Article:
the theme. "If indeed we are a sovereign independent nation, we see no
reason whatever why our empowerment programmes should encounter undeserved
opposition as comes from Britain regularly," he said.

"Economic saboteurs do not have a place in Zimbabwe. Let us continue to
defend Zimbabwe from internal and external forces seeking to reverse the
gains we have so far registered. Let Zimbabwe be an impenetrable fortress."

Britain denies trying to overthrow Mr Mugabe, although successive
governments have made no secret of their hope to see new leadership in
Harare. But while Mr Mugabe's position, objectionable as it is, is well
known in London, Mr Mbeki's buck-passing and apparent resort to
anti-colonialist arguments will cause particular alarm in Washington.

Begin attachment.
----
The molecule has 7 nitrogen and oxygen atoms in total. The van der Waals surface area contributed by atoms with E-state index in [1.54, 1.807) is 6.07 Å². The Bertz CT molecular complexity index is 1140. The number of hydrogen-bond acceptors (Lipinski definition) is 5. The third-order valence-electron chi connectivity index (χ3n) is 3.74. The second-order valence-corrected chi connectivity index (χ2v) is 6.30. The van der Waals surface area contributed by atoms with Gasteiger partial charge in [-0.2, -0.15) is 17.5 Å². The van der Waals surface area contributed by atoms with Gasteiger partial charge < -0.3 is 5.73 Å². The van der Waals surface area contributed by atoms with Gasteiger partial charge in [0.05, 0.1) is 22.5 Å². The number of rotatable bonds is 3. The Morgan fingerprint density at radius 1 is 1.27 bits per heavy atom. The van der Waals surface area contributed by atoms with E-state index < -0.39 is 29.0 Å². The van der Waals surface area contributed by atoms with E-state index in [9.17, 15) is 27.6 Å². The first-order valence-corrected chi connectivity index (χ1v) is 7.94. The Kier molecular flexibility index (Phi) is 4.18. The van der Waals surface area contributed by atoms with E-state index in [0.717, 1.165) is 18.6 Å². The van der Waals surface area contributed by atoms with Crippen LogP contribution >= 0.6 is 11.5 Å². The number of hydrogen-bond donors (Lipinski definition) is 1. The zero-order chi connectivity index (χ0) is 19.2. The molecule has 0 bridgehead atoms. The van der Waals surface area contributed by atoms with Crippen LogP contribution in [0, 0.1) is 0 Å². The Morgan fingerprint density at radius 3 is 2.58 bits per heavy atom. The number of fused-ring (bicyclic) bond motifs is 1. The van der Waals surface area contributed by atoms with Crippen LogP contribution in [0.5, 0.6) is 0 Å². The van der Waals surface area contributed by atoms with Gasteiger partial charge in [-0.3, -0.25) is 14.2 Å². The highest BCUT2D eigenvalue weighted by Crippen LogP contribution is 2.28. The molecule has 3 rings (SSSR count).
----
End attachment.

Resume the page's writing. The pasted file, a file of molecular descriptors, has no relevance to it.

The US has until now accepted South Africa's contention that "quiet
diplomacy" is the way forward with Zimbabwe. Mr Mbeki's failure to deliver
is now being set alongside a series of other foreign policy positions
adopted by the African National Congress-led government that run contrary to
wider US and western interests.

According to the New Republic magazine's James Kirchick, these include
recent, friendly contacts between South Africa's intelligence minister and
Ismail Haniyeh, the Hamas leader; South Africa's public support for Iran's
nuclear programme; its defence of Sudan and Burma against proposed UN
sanctions; and its siding with Russia and China and on these and other

"The roots of the ANC's willingness to overlook totalitarianism go back to
its historic hostility to the west, which solidified during the apartheid
years, when it was the Soviet Union that supplied the ANC and the US,